Aviation is a natural fit to Jacksonville. Of the 6,000 naval personnel that exit the military every year in Jacksonville, over 80 percent remain in northeast Florida, supplying the area with a rich resource of aviation skills and related technical experience. Additionally, more than 15,000 students enroll in aviation-related programs in the Jacksonville area. One such program is Florida Community College of Jacksonville's Aviation Center of Excellence, located at the Cecil Commerce Center, which is also home to one of four airports in Jacksonville. The city was experiencing a boom in the aviation industry in the early 2000s. Flightstar Aircraft Services Inc. began operations in Jacksonville in 2000, Kaman Aerospace Corp. launched business there three years later, and Embraer broke ground in 2004 on a facility to accommodate work on a $879 million Army contract to assemble surveillance aircraft.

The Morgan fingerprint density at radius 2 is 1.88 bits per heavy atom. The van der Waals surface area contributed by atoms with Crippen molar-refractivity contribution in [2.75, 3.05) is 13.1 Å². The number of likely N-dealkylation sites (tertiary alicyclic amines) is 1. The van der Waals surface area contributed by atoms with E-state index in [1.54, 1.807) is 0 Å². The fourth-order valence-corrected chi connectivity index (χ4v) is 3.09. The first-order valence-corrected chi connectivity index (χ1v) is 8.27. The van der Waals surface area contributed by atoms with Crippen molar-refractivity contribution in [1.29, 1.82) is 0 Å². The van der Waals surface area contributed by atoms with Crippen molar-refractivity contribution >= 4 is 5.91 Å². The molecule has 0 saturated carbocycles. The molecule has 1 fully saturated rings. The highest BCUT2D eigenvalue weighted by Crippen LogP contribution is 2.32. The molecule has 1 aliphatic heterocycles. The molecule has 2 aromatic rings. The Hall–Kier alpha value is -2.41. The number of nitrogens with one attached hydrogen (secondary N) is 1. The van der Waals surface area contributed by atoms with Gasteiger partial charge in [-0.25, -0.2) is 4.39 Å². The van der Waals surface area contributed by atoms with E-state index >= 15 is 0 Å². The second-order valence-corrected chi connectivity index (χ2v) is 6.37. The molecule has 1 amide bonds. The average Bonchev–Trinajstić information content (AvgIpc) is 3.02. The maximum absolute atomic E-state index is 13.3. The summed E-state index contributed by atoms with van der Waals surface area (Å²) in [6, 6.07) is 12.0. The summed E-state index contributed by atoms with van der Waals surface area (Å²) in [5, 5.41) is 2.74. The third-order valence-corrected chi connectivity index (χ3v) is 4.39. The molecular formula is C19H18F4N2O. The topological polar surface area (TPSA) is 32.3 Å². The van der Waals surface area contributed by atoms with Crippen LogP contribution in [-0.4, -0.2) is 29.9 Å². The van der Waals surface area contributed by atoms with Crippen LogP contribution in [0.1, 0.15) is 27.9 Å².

Import-export operations are a vital segment of Florida's economy, and Jacksonville is a major center for that activity. World Trade Center Jacksonville, one of six trade centers in the state, assists Florida companies to enter or expand into overseas markets. Along with an international trade library housing 2,500 volumes and 700 periodicals, it provides basic and intensive research, offers monthly seminars on various trade topics, and permits use of its boardroom and several meeting rooms at no charge. Jacksonville is also a pilot city for TradeRoots, an initiative of the U.S. Chamber of Commerce and the National Chamber Foundation, that studies the benefits that trade brings to local communities. The Jacksonville Port Authority manages the Free Trade Zone, an area in which goods arriving from a foreign country are temporarily exempt from import duties unless and until they are permanently delivered to the U.S. The city is home to Foreign Trade Zone #64 and there are designated customs facilities at the Jacksonville International Airport. The city's top exports are building materials, medical/health and beauty products, transportation equipment, food and restaurant equipment, construction equipment, packaging, generators, and chemicals.